The 1859 American Fur Company Missouri River Expedition
Published by: University of Oklahoma Press
Imprint: The Arthur H. Clark Company
Drawing on the journals of Dr. Elias Marsh and Charles Henry Weber and the official accounts of Charles P. Chouteau and Capt. William Franklin Raynolds, who traveled aboard the steamboats Spread Eagle and Chippewa, authors Lawrence H. Larsen and Barbara J. Cottrell weave together firsthand accounts of the river journey with helpful commentary. Along the way, they interject the river’s environmental history and portraits of the Native peoples who lived along the upper Missouri. Marsh and Weber remark on everything from the Montana landscape to mosquitoes to Mandan villages, and Weber’s never-before-published journal illustrates the recent technological changes that made their voyage possible.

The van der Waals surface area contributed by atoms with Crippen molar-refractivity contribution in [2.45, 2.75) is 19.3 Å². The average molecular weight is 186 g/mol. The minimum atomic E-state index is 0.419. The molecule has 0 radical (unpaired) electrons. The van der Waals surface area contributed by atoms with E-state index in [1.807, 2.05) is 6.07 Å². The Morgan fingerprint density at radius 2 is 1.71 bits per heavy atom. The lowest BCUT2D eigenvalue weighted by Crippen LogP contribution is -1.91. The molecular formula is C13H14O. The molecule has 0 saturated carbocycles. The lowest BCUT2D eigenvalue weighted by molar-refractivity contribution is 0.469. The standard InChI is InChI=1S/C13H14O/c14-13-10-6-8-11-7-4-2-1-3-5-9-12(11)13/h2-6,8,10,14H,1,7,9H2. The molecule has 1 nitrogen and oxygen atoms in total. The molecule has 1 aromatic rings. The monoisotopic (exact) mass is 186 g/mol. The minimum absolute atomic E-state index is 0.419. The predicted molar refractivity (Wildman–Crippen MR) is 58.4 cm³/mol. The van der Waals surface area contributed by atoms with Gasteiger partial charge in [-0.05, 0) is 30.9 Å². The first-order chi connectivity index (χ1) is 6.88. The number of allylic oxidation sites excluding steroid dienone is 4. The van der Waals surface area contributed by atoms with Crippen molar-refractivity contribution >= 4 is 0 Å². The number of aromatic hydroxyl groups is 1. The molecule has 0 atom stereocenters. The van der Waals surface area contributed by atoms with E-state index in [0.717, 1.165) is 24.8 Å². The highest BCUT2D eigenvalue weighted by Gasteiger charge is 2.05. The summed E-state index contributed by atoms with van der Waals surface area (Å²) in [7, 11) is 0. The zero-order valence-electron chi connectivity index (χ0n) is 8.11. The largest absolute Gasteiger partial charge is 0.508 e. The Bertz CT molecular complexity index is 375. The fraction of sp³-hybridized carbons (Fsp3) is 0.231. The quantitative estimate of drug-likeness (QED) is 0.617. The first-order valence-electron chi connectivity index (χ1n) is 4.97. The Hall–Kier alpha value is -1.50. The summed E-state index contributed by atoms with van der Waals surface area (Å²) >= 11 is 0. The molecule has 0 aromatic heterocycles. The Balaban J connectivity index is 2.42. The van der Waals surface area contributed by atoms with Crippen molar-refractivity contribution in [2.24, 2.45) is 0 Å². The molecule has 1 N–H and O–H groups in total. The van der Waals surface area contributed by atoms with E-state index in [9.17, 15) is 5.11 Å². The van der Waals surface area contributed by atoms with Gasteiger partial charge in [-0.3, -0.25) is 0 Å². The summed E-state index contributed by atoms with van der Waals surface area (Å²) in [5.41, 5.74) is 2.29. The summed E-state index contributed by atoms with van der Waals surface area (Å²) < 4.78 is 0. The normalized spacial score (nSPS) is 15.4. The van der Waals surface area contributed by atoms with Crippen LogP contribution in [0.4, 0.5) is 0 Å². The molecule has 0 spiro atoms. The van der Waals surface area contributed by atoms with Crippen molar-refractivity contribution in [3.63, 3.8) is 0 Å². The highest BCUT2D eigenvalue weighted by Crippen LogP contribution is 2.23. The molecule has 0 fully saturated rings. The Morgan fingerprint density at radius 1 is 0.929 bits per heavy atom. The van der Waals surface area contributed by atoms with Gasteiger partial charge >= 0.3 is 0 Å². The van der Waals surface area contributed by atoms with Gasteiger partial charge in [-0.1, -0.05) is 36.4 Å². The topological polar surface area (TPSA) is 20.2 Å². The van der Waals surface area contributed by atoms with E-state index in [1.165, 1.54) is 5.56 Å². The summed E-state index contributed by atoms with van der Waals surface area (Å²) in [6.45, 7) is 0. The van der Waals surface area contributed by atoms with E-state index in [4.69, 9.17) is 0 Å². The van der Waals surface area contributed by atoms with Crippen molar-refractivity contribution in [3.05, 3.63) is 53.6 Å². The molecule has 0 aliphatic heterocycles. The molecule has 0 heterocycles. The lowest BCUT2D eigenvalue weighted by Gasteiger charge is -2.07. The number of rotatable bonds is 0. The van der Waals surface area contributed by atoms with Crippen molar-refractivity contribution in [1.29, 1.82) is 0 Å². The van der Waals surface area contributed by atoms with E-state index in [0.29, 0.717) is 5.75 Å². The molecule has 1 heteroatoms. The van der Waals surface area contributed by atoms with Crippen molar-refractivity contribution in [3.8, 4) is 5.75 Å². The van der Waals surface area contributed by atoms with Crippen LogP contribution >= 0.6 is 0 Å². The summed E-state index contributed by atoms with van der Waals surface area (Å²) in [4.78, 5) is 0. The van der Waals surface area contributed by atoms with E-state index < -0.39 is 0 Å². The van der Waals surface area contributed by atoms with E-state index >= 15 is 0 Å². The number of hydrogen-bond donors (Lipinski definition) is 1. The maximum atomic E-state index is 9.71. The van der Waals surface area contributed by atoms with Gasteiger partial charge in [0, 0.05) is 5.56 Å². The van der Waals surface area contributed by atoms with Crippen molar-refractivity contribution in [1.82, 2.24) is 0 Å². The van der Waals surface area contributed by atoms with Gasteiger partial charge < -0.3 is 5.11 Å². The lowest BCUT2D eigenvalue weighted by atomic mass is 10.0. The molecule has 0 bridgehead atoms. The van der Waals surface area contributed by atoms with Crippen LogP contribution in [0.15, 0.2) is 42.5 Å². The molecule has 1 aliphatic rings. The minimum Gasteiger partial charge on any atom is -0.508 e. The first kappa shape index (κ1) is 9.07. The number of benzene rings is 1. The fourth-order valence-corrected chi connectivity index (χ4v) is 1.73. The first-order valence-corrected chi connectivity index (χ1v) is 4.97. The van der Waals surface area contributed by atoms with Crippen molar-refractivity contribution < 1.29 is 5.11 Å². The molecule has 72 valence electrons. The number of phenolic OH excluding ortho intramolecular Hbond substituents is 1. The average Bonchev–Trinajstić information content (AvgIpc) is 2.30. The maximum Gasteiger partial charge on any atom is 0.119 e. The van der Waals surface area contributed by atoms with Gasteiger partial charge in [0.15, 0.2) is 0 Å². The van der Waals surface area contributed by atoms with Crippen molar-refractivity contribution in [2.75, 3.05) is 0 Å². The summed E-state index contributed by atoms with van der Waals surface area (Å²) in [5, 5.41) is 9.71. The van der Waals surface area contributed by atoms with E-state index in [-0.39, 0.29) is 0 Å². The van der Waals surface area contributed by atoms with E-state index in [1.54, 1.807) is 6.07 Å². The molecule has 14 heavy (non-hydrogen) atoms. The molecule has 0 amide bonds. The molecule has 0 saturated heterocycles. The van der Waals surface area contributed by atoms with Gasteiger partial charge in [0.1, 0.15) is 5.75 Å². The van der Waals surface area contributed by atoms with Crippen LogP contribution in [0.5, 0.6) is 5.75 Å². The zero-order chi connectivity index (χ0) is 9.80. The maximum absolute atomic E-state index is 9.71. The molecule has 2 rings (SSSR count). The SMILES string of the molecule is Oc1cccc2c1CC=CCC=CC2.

In the years after the Lewis and Clark expedition and before the Civil War, steamboats were crucial in establishing commercial water routes in the inland West. Larsen and Cottrell’s depiction of this one celebrated ride brings steamboat transport back to life as modern, fast, and imposing—an apt symbol of the westward expansion that spawned it.